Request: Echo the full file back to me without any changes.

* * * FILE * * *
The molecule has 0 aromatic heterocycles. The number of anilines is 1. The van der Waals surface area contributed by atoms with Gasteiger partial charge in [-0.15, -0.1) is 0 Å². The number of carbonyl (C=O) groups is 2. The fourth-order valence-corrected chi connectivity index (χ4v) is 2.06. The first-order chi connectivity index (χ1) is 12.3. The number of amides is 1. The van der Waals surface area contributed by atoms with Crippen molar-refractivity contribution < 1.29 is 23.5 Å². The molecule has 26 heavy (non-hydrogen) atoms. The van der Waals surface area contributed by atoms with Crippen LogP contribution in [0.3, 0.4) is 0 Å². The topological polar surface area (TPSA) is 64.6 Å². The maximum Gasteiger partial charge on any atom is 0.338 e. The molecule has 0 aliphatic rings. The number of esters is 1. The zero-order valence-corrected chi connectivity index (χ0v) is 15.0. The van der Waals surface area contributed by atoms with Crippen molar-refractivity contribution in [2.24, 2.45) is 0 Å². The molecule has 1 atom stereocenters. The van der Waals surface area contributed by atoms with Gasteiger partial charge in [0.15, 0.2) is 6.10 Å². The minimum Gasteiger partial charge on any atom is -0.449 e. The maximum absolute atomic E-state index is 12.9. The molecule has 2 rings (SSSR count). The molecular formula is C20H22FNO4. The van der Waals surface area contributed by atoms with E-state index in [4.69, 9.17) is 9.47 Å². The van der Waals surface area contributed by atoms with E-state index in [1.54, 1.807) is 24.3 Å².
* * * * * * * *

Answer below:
The molecule has 0 aromatic heterocycles. The number of anilines is 1. The van der Waals surface area contributed by atoms with Gasteiger partial charge in [-0.15, -0.1) is 0 Å². The number of carbonyl (C=O) groups is 2. The fourth-order valence-corrected chi connectivity index (χ4v) is 2.06. The first-order chi connectivity index (χ1) is 12.3. The number of amides is 1. The van der Waals surface area contributed by atoms with Crippen molar-refractivity contribution < 1.29 is 23.5 Å². The molecule has 26 heavy (non-hydrogen) atoms. The van der Waals surface area contributed by atoms with Crippen LogP contribution in [0.3, 0.4) is 0 Å². The topological polar surface area (TPSA) is 64.6 Å². The maximum Gasteiger partial charge on any atom is 0.338 e. The molecule has 0 aliphatic rings. The number of esters is 1. The zero-order valence-corrected chi connectivity index (χ0v) is 15.0. The van der Waals surface area contributed by atoms with Crippen molar-refractivity contribution in [2.24, 2.45) is 0 Å². The molecule has 1 atom stereocenters. The van der Waals surface area contributed by atoms with Gasteiger partial charge in [0.15, 0.2) is 6.10 Å². The minimum Gasteiger partial charge on any atom is -0.449 e. The maximum absolute atomic E-state index is 12.9. The molecule has 2 rings (SSSR count). The molecular formula is C20H22FNO4. The van der Waals surface area contributed by atoms with E-state index in [4.69, 9.17) is 9.47 Å². The van der Waals surface area contributed by atoms with E-state index in [1.54, 1.807) is 24.3 Å².